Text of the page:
JACKMAN, Maine — Jackman welcomed home a war hero in grand fashion.
With his own parade.
Army Sgt. Timothy Gilboe, who recently received the Silver Star, was greeted by residents as a tractor-trailer float carried him and his family from Mountainview Resort to Forest Hills Consolidated School on Thursday afternoon.
“It means a lot. I couldn’t even put it into words,” said Gilboe about the response from his hometown.
Gilboe received the Silver Star at Fort Polk, La., last Friday. It is the third-highest medal a soldier can be awarded, according to an Army news article covering the event.
According to the Army story, Gilboe’s platoon came under fire from insurgents while in Afghanistan on April 28, 2011. As an enemy rushed toward him, an unarmed Gilboe raced toward the insurgent. He pulled the enemy’s AK-47 barrel toward his armor-plated chest. The enemy fired into Gilboe’s chest, knocking the wind out of him and sending shrapnel into his leg. He engaged in hand-to-hand combat with the insurgent until an Air Force sergeant was able to gun down the enemy.
Gilboe then gave first aid to those wounded and helped lead the wounded to medevac helicopters before tending to his own wounds.
Congressman Mike Michaud thanked Gilboe while reading a portion of his speech on the House of Representatives floor during the reception at Forest Hills School.
“There’s no question that Sgt. Gilboe’s action saved the lives of his comrades that day,” said Michaud. “His remarkable heroism and devotion to his fellow soldiers are an inspiration to all who know him.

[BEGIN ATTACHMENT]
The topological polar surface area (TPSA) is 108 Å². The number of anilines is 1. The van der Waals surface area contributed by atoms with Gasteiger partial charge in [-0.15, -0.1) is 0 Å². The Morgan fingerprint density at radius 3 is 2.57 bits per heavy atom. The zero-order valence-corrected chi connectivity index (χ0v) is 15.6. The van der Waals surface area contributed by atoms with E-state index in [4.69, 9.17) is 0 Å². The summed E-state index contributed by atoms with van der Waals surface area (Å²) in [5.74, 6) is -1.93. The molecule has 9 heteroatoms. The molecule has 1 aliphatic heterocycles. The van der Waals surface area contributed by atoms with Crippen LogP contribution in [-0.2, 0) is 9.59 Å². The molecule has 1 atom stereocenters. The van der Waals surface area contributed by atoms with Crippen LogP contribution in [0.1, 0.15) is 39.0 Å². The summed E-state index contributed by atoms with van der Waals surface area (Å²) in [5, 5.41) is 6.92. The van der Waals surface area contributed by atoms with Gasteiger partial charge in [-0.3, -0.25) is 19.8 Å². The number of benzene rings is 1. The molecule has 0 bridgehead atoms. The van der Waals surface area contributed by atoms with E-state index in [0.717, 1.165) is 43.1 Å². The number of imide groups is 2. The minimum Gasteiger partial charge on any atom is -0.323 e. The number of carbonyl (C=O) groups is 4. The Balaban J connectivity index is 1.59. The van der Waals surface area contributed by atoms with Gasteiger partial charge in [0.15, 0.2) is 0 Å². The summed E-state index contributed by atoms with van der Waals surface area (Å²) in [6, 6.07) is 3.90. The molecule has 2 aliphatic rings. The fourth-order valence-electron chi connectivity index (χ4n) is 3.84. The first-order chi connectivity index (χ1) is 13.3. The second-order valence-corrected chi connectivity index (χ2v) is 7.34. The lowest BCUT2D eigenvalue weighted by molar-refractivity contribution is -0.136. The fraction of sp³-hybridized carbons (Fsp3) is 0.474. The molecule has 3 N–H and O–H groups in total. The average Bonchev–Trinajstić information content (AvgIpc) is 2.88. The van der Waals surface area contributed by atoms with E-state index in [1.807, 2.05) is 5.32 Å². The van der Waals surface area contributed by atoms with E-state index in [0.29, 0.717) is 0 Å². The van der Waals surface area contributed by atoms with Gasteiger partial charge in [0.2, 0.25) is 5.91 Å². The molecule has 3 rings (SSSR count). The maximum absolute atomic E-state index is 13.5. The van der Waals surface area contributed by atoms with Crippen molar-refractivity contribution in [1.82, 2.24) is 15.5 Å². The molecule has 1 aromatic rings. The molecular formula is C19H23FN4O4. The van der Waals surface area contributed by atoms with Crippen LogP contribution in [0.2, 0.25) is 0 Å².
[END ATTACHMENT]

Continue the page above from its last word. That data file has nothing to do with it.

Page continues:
“On behalf of the people in the state of Maine, the second congressional district and members of the United States Congress, I want to thank you from the bottom of my heart for what you have done for this county,” said Michaud.
A humble Gilboe had few words during the ceremony, but thanked and hugged many of the nearly 200 who attended.
“I just want to thank everyone for coming out,” he said. “I grew up in this community. I lost a good friend that day. This will always be his as much as mine.”
Gilboe referred to squad leader Sgt. Matthew Hermanson, who died of wounds from the comabt.
Gilboe’s father, Steve, was appreciative of the town for the ceremony.
“I’m pleased that the town worked so hard, so quickly to get something together,” he said. “It certainly means a lot to Tim. It means an awful lot to see the town pour out like that on a cold day and show the support for the troops.”
Many on the parade route waved small American flags and held up signs welcoming Gilboe home. Many businesses also had similar signs.
Gilboe’s mother, Deanna, was moved by the support for her son.
“I don’t have words to say how blessed we are to live here,” said Deanna Gilboe.
The Boy Scouts were a big part of getting the parade and ceremony together. Troop 497 Scout Master Karla Talpey and Assistant Scout Master Alan Duplessis used Gilboe’s experiences to help motivate the younger scouts. Gilboe was one of 10 to earn the rank of Eagle Scout with the troop.
“We wanted to impress some of the kids with how important [Scouts] is,” said Duplessis.
Gilboe’s parents were happy to have their oldest of four sons home safely.
“Every day they’re home, they’re safe,” said Steve Gilboe. “We have all four boys [home]. It’s been a while” since all four were home at the same time.
Gilboe was also awarded the Certificate of Honor by the Jackman American Legion.